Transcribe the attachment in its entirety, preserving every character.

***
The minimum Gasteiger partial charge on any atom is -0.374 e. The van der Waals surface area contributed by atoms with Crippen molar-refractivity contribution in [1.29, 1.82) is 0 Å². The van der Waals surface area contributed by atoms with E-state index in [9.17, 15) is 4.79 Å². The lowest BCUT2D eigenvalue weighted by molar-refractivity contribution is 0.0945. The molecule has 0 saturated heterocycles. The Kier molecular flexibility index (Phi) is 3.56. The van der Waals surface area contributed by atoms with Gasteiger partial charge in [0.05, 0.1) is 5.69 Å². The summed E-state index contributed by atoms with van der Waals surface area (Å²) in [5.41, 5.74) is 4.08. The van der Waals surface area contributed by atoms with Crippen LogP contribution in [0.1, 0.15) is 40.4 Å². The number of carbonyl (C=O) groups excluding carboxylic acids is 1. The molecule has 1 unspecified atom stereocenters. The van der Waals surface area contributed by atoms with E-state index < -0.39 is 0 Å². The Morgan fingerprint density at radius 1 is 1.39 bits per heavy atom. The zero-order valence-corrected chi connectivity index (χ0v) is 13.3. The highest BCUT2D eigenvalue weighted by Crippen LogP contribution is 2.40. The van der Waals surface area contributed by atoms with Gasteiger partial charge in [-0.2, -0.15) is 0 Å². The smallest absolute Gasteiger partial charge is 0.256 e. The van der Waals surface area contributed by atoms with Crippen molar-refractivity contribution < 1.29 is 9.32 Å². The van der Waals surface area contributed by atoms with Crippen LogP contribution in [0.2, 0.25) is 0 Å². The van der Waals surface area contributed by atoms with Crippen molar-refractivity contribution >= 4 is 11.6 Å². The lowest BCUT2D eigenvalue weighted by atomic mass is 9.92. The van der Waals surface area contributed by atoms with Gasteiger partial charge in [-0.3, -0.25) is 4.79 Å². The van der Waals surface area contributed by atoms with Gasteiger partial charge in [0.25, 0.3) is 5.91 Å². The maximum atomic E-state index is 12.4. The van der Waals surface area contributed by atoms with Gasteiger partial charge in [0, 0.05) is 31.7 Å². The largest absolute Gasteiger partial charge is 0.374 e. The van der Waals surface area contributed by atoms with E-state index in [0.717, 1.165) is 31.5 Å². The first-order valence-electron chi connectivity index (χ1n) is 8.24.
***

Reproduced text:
The minimum Gasteiger partial charge on any atom is -0.374 e. The van der Waals surface area contributed by atoms with Crippen molar-refractivity contribution in [1.29, 1.82) is 0 Å². The van der Waals surface area contributed by atoms with E-state index in [9.17, 15) is 4.79 Å². The lowest BCUT2D eigenvalue weighted by molar-refractivity contribution is 0.0945. The molecule has 0 saturated heterocycles. The Kier molecular flexibility index (Phi) is 3.56. The van der Waals surface area contributed by atoms with Gasteiger partial charge in [0.05, 0.1) is 5.69 Å². The summed E-state index contributed by atoms with van der Waals surface area (Å²) in [5.41, 5.74) is 4.08. The van der Waals surface area contributed by atoms with Crippen LogP contribution in [0.1, 0.15) is 40.4 Å². The number of carbonyl (C=O) groups excluding carboxylic acids is 1. The molecule has 1 unspecified atom stereocenters. The van der Waals surface area contributed by atoms with E-state index < -0.39 is 0 Å². The Morgan fingerprint density at radius 1 is 1.39 bits per heavy atom. The zero-order valence-corrected chi connectivity index (χ0v) is 13.3. The highest BCUT2D eigenvalue weighted by Crippen LogP contribution is 2.40. The van der Waals surface area contributed by atoms with Gasteiger partial charge in [-0.2, -0.15) is 0 Å². The smallest absolute Gasteiger partial charge is 0.256 e. The van der Waals surface area contributed by atoms with Crippen molar-refractivity contribution < 1.29 is 9.32 Å². The van der Waals surface area contributed by atoms with Crippen LogP contribution in [0.2, 0.25) is 0 Å². The van der Waals surface area contributed by atoms with Crippen molar-refractivity contribution >= 4 is 11.6 Å². The lowest BCUT2D eigenvalue weighted by atomic mass is 9.92. The van der Waals surface area contributed by atoms with Gasteiger partial charge in [-0.3, -0.25) is 4.79 Å². The van der Waals surface area contributed by atoms with Gasteiger partial charge in [0.25, 0.3) is 5.91 Å². The maximum atomic E-state index is 12.4. The van der Waals surface area contributed by atoms with Gasteiger partial charge in [0, 0.05) is 31.7 Å². The largest absolute Gasteiger partial charge is 0.374 e. The van der Waals surface area contributed by atoms with E-state index in [0.717, 1.165) is 31.5 Å². The first-order valence-electron chi connectivity index (χ1n) is 8.24.